I left off when I arrived in Sanderson, Texas. I’m going to just hit some highlights of the next ten days.
I spent the night and got a bit lost in Sonora, Texas, which is hard to do, then romed on up to Leander to visit a friend I hadn’t seen in nearly sixty years. SIXTY! The trip took me through the Hill Country of Texas which was in bluebonnet season.
Then down to Austin where I visited a friend from the mid seventies in Bisbee. I stayed there a few days and enjoyed a lovely visit and great views of Lake Travis.
Then down to the coast. The Gulf.
First to Corpus Cristi where I spent my first night (and only night so far) in a Walmart parking lot. Then to and across Mustang Island and on the ferry to Port Aransas. More coastal driving and a visit to the Aransas National Wildlife Refuge where I SAW A WHOOPING CRANE!!!
I didn’t get a photo, unfortunately.
I’d climbed a lot of stairs to a lovely lookout when the biggest egret in the world flew into the trees. I then realized no egret was that large, and besides, it had black wingtips. This bird was huge!!! I was mystified until I went down the stairs and saw a sign about nesting whooping cranes. That’s what I’d seen! The photo below is a stock photo.
Across Galveston Island and the ferry to the Bolivar Peninsula.
Once on the peninsula, I bought a $10 beach permit. It allowed a full week of parking and sleeping on the beach, but my one night there, though beautiful, wasn’t really good. Way too windy.
Luna Azul, my RAV, was rocking and rolling all night. Plus it drizzled and blowing sand stuck to every square inch of my poor car. She was no longer azul (blue). Thankfully, rain over the next day or so rinsed her off.
I spent the next night in a sweet little park outside a small town, again a place on the water—but no blowing sand!
I visited Port Arthur. The entrance was awful—all refineries.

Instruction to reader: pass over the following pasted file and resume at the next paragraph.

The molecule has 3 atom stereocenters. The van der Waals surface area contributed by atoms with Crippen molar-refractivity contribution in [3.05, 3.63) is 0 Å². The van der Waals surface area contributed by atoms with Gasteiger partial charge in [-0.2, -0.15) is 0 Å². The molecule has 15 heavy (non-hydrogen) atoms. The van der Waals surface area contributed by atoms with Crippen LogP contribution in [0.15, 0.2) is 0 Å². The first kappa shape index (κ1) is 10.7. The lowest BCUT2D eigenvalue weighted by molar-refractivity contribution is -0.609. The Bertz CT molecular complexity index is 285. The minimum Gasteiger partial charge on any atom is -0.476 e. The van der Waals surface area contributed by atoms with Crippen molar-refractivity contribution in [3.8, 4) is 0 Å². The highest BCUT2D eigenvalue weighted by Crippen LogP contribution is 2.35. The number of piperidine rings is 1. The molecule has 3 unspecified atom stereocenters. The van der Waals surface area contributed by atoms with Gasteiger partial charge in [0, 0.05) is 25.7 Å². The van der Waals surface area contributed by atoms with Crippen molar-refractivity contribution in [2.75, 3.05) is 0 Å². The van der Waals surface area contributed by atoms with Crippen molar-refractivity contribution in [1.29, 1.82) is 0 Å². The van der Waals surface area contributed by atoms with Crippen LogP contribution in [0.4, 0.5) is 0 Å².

But I spent some good time in the Museum of the Gulf Coast which is an excellent small museum. Highly recommended!
In addition to information on history and culture, the museum’s second floor was devoted to the musicians and music of the area.
The main reason I stopped was Port Arthur was the home of Janis Joplin.
The best part of the display was a video board that allowed viewers to search musicians and music by decade.
In Port Arthur, I also found a Buddhist Temple …
and a beautiful Virgin of Guadalupe.
From there I headed, unfortunately, to I-10 which was just about the only way to get to Lake Charles where I wanted to spend the night.
I left the Marfa Lights viewing area just at dawn and headed south on Texas 67 toward the border town of Presidio. 67 is a simple country road with windmills scattered on the bases of hillsides. The scenery is beautiful—rolling hills of golds and greens, a lovely twisty road, and mountains as a backdrop in every direction. But not enough pulloffs for viewing and photos.
Two road repair areas held me up briefly, but in all, it was a loverly drive.
For some reason, in my mind Presidio was a little semi-ghost town, maybe a population of a few hundred. I envisioned collapsed roofs and falling-down, crumbled adobe structures.
Imagine my surprise when I found a small bustling town of about 3300 people. I learned there was a coffeehouse in the downtown area and, of course, headed right there.
Town was busy, but the lone coffeehouse was closed. A woman on the street said it was always closed. There went my only chance at a good cup of coffee.
On to Texas 170, the road to Terlingua, a road often called the most scenic in Texas. That claim gets no argument from me.